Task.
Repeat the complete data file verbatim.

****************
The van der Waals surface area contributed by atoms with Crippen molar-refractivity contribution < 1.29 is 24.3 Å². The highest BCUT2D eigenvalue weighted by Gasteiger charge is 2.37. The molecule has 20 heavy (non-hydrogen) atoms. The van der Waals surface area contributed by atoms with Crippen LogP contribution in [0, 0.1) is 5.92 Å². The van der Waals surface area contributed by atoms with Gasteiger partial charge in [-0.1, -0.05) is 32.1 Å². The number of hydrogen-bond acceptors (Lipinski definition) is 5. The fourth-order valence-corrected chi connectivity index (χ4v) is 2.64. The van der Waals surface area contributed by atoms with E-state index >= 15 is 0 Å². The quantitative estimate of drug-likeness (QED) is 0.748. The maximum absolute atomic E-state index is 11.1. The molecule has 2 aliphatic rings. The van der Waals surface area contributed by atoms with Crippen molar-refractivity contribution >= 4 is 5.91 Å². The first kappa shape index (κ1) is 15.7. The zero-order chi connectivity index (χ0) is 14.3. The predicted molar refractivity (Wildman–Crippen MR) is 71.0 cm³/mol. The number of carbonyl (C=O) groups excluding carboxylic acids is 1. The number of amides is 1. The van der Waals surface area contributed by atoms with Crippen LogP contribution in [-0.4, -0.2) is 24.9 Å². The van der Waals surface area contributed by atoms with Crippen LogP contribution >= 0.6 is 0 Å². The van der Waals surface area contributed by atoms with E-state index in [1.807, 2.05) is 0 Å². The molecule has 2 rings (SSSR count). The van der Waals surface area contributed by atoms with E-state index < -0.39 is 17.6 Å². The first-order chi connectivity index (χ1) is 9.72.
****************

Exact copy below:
The van der Waals surface area contributed by atoms with Crippen molar-refractivity contribution < 1.29 is 24.3 Å². The highest BCUT2D eigenvalue weighted by Gasteiger charge is 2.37. The molecule has 20 heavy (non-hydrogen) atoms. The van der Waals surface area contributed by atoms with Crippen LogP contribution in [0, 0.1) is 5.92 Å². The van der Waals surface area contributed by atoms with Gasteiger partial charge in [-0.1, -0.05) is 32.1 Å². The number of hydrogen-bond acceptors (Lipinski definition) is 5. The fourth-order valence-corrected chi connectivity index (χ4v) is 2.64. The van der Waals surface area contributed by atoms with E-state index >= 15 is 0 Å². The quantitative estimate of drug-likeness (QED) is 0.748. The maximum absolute atomic E-state index is 11.1. The molecule has 2 aliphatic rings. The van der Waals surface area contributed by atoms with Crippen molar-refractivity contribution >= 4 is 5.91 Å². The first kappa shape index (κ1) is 15.7. The zero-order chi connectivity index (χ0) is 14.3. The predicted molar refractivity (Wildman–Crippen MR) is 71.0 cm³/mol. The number of carbonyl (C=O) groups excluding carboxylic acids is 1. The number of amides is 1. The van der Waals surface area contributed by atoms with Crippen LogP contribution in [-0.4, -0.2) is 24.9 Å². The van der Waals surface area contributed by atoms with Crippen LogP contribution >= 0.6 is 0 Å². The van der Waals surface area contributed by atoms with E-state index in [1.807, 2.05) is 0 Å². The molecule has 2 rings (SSSR count). The van der Waals surface area contributed by atoms with E-state index < -0.39 is 17.6 Å². The first-order chi connectivity index (χ1) is 9.72.